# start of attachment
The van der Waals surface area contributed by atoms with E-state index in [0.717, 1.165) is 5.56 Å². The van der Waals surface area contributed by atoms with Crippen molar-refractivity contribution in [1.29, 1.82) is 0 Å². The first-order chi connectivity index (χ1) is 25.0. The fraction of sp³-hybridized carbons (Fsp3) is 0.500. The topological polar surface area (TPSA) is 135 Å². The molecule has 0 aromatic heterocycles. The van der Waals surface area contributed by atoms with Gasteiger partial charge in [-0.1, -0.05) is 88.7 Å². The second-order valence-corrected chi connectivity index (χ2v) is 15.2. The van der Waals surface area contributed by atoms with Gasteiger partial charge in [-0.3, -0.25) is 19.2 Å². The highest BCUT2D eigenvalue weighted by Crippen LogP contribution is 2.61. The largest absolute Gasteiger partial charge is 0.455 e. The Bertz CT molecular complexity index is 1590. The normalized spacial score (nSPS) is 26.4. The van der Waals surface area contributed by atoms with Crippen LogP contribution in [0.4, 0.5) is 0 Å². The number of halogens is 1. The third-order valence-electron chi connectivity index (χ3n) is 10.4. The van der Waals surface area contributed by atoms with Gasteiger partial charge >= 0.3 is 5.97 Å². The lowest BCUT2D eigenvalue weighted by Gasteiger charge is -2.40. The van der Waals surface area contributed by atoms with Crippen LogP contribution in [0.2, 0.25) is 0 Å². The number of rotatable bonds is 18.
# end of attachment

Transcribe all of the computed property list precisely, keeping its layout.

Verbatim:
The van der Waals surface area contributed by atoms with E-state index in [0.717, 1.165) is 5.56 Å². The van der Waals surface area contributed by atoms with Crippen molar-refractivity contribution in [1.29, 1.82) is 0 Å². The first-order chi connectivity index (χ1) is 25.0. The fraction of sp³-hybridized carbons (Fsp3) is 0.500. The topological polar surface area (TPSA) is 135 Å². The molecule has 0 aromatic heterocycles. The van der Waals surface area contributed by atoms with Gasteiger partial charge in [-0.1, -0.05) is 88.7 Å². The second-order valence-corrected chi connectivity index (χ2v) is 15.2. The van der Waals surface area contributed by atoms with Gasteiger partial charge in [-0.3, -0.25) is 19.2 Å². The highest BCUT2D eigenvalue weighted by Crippen LogP contribution is 2.61. The largest absolute Gasteiger partial charge is 0.455 e. The Bertz CT molecular complexity index is 1590. The normalized spacial score (nSPS) is 26.4. The van der Waals surface area contributed by atoms with Crippen LogP contribution in [0.4, 0.5) is 0 Å². The number of halogens is 1. The third-order valence-electron chi connectivity index (χ3n) is 10.4. The van der Waals surface area contributed by atoms with Gasteiger partial charge >= 0.3 is 5.97 Å². The lowest BCUT2D eigenvalue weighted by Gasteiger charge is -2.40. The van der Waals surface area contributed by atoms with Crippen LogP contribution in [0.2, 0.25) is 0 Å². The number of rotatable bonds is 18.